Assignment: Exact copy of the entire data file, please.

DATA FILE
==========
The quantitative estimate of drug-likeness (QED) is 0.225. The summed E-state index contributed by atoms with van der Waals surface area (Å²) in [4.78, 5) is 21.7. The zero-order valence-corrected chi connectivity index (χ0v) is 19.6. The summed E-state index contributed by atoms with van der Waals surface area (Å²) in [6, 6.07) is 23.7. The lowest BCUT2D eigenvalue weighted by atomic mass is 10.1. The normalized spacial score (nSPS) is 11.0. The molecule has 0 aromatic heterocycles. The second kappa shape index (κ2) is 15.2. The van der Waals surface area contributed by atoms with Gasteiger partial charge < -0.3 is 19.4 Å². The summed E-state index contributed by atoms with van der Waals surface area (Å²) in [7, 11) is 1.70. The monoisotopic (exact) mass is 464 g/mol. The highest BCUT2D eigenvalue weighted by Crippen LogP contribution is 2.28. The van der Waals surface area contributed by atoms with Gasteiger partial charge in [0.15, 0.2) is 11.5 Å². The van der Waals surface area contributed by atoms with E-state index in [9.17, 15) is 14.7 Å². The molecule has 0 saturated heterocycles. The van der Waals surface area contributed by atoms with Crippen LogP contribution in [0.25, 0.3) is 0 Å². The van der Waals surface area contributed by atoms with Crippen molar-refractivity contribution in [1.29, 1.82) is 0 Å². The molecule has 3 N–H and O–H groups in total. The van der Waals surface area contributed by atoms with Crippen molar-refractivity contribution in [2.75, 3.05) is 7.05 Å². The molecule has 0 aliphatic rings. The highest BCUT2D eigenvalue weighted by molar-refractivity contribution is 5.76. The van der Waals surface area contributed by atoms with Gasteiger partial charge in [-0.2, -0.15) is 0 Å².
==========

The quantitative estimate of drug-likeness (QED) is 0.225. The summed E-state index contributed by atoms with van der Waals surface area (Å²) in [4.78, 5) is 21.7. The zero-order valence-corrected chi connectivity index (χ0v) is 19.6. The summed E-state index contributed by atoms with van der Waals surface area (Å²) in [6, 6.07) is 23.7. The lowest BCUT2D eigenvalue weighted by atomic mass is 10.1. The normalized spacial score (nSPS) is 11.0. The molecule has 0 aromatic heterocycles. The second kappa shape index (κ2) is 15.2. The van der Waals surface area contributed by atoms with Gasteiger partial charge < -0.3 is 19.4 Å². The summed E-state index contributed by atoms with van der Waals surface area (Å²) in [7, 11) is 1.70. The monoisotopic (exact) mass is 464 g/mol. The highest BCUT2D eigenvalue weighted by Crippen LogP contribution is 2.28. The van der Waals surface area contributed by atoms with Gasteiger partial charge in [0.15, 0.2) is 11.5 Å². The van der Waals surface area contributed by atoms with E-state index in [9.17, 15) is 14.7 Å². The molecule has 0 saturated heterocycles. The van der Waals surface area contributed by atoms with Crippen LogP contribution in [0.25, 0.3) is 0 Å². The van der Waals surface area contributed by atoms with Crippen molar-refractivity contribution in [1.29, 1.82) is 0 Å². The molecule has 3 N–H and O–H groups in total. The van der Waals surface area contributed by atoms with Crippen molar-refractivity contribution in [2.75, 3.05) is 7.05 Å². The molecule has 0 aliphatic rings. The highest BCUT2D eigenvalue weighted by molar-refractivity contribution is 5.76. The van der Waals surface area contributed by atoms with Gasteiger partial charge in [-0.2, -0.15) is 0 Å².